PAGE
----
6. 0
    Quote from iluvmusak
    As mentioned, no weekends/holidays/calls is a big plus. I know my workday schedule about a month in advance, however since the surgery schedules aren't finalized until the last minute, I don't know my times until the afternoon the day before.

    The ASC that I work at is very fast paced, and therefore can be very stressful. Get 'em in and get 'em out fast - usually after 1 to 1-1/2 hours. We do alot of ortho procedures so there is equipment to deal with and peripheral nerve blocks. Just like hospitals, management is trying to do more with less so often we are short staffed, so at times you could have between 1 to 3 patients, and it becomes hard to get the patients out fast. There's a lot of patient teaching with the families. Generally we feel so rushed that there's not a lot of time to sit around and chit-chat with the family - wish there was more time. Also, at times I feel that we have to push patients out too early. It really does feel like an assembly line at time.

    We do a lot of IV narcotics. Occasionally patients to arrive in the PACU with oral airways. We have also have a few codes. The scariest thing I've had to deal with was a 3 year old coding after a tonsillectomy.

    All-in-all I like working in outpatient surgery. I flip-flop between pre-op and PACU. As mentioned before, the patients are generally healthy and friendly. It's nice to see them leave "fixed" after their surgery. The environment is not as depressing as working in a hospital.
    Overall it sounds great! I know the pay varies by what part of the country you work in but would it be a big drop after working day shift in a hospital ICU?
  7. 0
    Quote from iluvmusak
    As mentioned, no weekends/holidays/calls is a big plus. I know my workday schedule about a month in advance, however since the surgery schedules aren't finalized until the last minute, I don't know my times until the afternoon the day before.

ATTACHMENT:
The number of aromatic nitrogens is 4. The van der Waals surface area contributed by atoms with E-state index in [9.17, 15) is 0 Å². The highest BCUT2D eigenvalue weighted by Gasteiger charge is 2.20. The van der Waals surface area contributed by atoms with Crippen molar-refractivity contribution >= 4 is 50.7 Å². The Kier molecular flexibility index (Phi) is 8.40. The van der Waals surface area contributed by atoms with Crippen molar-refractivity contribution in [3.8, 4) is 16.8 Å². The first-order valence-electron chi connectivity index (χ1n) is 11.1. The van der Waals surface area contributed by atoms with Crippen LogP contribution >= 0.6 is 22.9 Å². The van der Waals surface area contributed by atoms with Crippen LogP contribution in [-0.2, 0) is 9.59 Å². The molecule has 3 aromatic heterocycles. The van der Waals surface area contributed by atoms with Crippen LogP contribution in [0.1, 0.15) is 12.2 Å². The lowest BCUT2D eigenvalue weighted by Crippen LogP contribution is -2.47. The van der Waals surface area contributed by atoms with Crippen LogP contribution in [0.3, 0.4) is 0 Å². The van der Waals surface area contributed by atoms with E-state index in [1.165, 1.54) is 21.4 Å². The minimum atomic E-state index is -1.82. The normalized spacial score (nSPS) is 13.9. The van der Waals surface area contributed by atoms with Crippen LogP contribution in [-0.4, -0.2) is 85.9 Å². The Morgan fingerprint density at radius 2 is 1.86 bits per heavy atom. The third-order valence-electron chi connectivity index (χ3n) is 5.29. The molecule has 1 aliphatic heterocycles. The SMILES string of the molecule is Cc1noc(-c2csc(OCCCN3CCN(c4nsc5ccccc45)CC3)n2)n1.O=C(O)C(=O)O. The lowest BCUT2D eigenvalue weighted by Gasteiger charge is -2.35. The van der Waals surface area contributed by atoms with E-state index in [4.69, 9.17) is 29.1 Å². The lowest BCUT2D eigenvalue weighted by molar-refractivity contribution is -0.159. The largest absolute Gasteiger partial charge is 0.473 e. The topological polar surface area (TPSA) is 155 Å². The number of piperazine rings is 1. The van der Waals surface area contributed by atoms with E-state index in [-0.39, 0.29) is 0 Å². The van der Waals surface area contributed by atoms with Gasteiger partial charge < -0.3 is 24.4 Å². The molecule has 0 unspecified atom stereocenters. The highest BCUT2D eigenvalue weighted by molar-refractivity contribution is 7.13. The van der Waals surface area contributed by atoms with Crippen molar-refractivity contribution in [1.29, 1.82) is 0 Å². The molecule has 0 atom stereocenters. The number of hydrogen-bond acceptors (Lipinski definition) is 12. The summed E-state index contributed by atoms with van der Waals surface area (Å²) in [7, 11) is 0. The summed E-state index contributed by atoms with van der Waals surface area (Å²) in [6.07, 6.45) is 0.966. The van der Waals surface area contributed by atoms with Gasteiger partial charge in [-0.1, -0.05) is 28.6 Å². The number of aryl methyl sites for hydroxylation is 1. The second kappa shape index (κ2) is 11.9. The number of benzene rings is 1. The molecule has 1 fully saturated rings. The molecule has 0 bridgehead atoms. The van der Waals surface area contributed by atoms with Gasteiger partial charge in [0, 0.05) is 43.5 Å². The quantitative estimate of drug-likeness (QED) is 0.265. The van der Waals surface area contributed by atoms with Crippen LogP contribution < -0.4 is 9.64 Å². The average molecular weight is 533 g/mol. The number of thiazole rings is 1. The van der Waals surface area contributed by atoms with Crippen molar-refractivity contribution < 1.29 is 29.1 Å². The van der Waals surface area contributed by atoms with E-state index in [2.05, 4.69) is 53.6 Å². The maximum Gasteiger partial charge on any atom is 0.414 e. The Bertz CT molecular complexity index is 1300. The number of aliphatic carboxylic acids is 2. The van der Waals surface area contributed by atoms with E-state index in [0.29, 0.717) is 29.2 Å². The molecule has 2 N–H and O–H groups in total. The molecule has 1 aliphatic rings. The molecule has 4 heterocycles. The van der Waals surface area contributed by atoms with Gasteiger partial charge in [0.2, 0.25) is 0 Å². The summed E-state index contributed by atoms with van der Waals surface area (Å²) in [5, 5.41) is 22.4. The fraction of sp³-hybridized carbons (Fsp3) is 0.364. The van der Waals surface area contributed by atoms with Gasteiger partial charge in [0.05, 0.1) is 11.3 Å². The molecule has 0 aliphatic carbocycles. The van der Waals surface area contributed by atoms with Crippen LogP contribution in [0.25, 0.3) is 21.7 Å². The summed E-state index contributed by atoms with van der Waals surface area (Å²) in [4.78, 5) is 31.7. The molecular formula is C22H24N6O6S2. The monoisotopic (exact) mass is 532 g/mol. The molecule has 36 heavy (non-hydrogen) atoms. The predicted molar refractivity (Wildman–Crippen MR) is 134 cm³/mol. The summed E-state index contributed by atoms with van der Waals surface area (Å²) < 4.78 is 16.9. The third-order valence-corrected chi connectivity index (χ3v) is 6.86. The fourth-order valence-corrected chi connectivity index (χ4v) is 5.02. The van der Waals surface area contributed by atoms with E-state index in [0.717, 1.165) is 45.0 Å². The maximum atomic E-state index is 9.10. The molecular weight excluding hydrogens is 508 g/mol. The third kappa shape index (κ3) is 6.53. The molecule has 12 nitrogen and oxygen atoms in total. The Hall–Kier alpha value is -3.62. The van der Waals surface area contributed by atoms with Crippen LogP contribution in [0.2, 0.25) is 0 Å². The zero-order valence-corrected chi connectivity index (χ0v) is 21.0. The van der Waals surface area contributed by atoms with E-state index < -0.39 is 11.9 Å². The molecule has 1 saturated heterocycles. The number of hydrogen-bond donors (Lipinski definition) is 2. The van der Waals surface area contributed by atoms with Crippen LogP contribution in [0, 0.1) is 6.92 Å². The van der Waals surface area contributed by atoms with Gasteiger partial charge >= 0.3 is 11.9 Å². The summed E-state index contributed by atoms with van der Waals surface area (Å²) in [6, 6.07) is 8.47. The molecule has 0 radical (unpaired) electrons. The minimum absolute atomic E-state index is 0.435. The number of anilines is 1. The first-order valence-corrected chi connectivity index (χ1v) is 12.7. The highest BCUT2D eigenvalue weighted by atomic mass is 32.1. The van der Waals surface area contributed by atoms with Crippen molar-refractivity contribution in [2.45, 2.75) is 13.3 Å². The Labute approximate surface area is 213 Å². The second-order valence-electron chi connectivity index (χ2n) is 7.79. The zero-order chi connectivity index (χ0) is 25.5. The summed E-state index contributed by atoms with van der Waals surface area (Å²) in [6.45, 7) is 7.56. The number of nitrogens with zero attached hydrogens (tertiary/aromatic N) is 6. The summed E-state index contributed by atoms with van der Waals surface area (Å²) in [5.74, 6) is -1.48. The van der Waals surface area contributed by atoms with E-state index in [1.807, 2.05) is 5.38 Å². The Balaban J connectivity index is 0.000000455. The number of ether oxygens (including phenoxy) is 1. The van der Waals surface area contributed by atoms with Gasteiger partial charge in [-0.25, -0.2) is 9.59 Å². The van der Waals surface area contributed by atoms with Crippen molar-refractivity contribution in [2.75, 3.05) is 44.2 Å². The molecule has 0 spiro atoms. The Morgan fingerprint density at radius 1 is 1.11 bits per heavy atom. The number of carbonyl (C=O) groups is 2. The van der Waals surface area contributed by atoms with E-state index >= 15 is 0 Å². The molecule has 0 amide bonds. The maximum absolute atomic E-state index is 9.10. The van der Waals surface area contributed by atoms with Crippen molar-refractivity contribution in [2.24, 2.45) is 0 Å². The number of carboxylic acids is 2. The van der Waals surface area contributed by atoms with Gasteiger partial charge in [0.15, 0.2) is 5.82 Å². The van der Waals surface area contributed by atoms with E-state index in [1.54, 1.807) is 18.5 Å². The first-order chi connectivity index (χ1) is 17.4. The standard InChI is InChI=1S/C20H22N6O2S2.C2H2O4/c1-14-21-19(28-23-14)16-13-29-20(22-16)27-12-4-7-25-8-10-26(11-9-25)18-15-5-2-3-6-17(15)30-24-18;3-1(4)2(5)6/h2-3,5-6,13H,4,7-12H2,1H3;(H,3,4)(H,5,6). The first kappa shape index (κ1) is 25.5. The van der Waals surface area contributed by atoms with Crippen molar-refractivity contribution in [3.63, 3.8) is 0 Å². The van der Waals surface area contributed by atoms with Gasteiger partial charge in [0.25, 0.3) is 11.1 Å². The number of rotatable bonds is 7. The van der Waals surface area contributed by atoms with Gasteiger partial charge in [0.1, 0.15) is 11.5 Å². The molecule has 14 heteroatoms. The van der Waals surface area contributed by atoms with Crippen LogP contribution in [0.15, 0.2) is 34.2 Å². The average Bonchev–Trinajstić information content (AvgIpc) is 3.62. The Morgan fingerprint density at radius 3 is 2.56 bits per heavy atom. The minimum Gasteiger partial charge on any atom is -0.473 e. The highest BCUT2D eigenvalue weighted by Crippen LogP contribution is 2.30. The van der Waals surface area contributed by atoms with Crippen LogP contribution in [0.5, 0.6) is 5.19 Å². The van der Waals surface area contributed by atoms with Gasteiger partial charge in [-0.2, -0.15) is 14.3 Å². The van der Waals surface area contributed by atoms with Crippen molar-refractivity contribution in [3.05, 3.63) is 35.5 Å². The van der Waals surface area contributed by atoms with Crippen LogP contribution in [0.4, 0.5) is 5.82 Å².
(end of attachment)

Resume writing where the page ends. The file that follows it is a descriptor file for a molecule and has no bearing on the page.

The ASC that I work at is very fast paced, and therefore can be very stressful. Get 'em in and get 'em out fast - usually after 1 to 1-1/2 hours. We do alot of ortho procedures so there is equipment to deal with and peripheral nerve blocks. Just like hospitals, management is trying to do more with less so often we are short staffed, so at times you could have between 1 to 3 patients, and it becomes hard to get the patients out fast. There's a lot of patient teaching with the families. Generally we feel so rushed that there's not a lot of time to sit around and chit-chat with the family - wish there was more time. Also, at times I feel that we have to push patients out too early. It really does feel like an assembly line at time.

    We do a lot of IV narcotics. Occasionally patients to arrive in the PACU with oral airways. We have also have a few codes. The scariest thing I've had to deal with was a 3 year old coding after a tonsillectomy.

    All-in-all I like working in outpatient surgery. I flip-flop between pre-op and PACU. As mentioned before, the patients are generally healthy and friendly. It's nice to see them leave "fixed" after their surgery. The environment is not as depressing as working in a hospital.
    And BTW, thanks so much for the thorough responses.
  8. 0
    I work in an off-site children's surgery center. I LOVE it!!! Best career move ever!!!! I came from a NICU of 12 years. Before that adult cardiac stepdown for 2 years. I have been here going on 12 years now, and I plan to retire from here!! I just returned for my BSN but that's just for my satisfaction. Good luck!! Don't worry about skills lost. You gain so much more!!!!


Top